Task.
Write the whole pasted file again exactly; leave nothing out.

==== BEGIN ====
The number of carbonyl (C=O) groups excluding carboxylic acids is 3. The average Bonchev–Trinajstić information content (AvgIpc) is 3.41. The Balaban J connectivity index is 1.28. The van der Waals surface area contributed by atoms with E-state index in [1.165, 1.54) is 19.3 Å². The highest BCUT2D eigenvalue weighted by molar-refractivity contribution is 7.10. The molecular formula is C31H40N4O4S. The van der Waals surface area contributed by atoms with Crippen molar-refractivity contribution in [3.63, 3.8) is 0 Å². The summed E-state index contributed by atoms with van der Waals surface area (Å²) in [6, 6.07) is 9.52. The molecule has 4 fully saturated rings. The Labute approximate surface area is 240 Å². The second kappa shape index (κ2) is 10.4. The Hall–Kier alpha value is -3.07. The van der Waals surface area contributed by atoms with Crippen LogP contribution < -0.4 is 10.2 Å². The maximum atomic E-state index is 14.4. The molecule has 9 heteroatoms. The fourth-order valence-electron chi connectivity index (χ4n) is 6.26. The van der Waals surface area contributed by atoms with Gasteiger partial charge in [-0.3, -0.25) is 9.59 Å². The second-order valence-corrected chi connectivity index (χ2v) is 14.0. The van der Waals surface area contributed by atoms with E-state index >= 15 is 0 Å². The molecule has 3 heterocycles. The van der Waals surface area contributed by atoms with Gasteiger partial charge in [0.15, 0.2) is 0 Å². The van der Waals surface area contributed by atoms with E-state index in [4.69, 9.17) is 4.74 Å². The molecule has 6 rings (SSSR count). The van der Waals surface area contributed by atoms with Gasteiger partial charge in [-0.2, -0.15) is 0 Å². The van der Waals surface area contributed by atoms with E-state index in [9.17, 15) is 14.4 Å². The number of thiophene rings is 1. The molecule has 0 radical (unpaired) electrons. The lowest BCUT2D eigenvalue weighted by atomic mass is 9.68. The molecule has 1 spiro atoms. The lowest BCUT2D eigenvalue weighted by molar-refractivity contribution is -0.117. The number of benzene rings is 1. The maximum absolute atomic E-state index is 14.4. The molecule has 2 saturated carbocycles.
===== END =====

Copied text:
The number of carbonyl (C=O) groups excluding carboxylic acids is 3. The average Bonchev–Trinajstić information content (AvgIpc) is 3.41. The Balaban J connectivity index is 1.28. The van der Waals surface area contributed by atoms with E-state index in [1.165, 1.54) is 19.3 Å². The highest BCUT2D eigenvalue weighted by molar-refractivity contribution is 7.10. The molecular formula is C31H40N4O4S. The van der Waals surface area contributed by atoms with Crippen molar-refractivity contribution in [3.63, 3.8) is 0 Å². The summed E-state index contributed by atoms with van der Waals surface area (Å²) in [6, 6.07) is 9.52. The molecule has 4 fully saturated rings. The Labute approximate surface area is 240 Å². The second kappa shape index (κ2) is 10.4. The Hall–Kier alpha value is -3.07. The van der Waals surface area contributed by atoms with Crippen LogP contribution < -0.4 is 10.2 Å². The maximum atomic E-state index is 14.4. The molecule has 9 heteroatoms. The fourth-order valence-electron chi connectivity index (χ4n) is 6.26. The van der Waals surface area contributed by atoms with Gasteiger partial charge in [-0.3, -0.25) is 9.59 Å². The second-order valence-corrected chi connectivity index (χ2v) is 14.0. The van der Waals surface area contributed by atoms with E-state index >= 15 is 0 Å². The molecule has 3 heterocycles. The van der Waals surface area contributed by atoms with Gasteiger partial charge in [0.15, 0.2) is 0 Å². The van der Waals surface area contributed by atoms with E-state index in [4.69, 9.17) is 4.74 Å². The molecule has 6 rings (SSSR count). The van der Waals surface area contributed by atoms with Gasteiger partial charge in [-0.2, -0.15) is 0 Å². The van der Waals surface area contributed by atoms with E-state index in [9.17, 15) is 14.4 Å². The number of thiophene rings is 1. The molecule has 0 radical (unpaired) electrons. The lowest BCUT2D eigenvalue weighted by atomic mass is 9.68. The molecule has 1 spiro atoms. The lowest BCUT2D eigenvalue weighted by molar-refractivity contribution is -0.117. The number of benzene rings is 1. The maximum absolute atomic E-state index is 14.4. The molecule has 2 saturated carbocycles.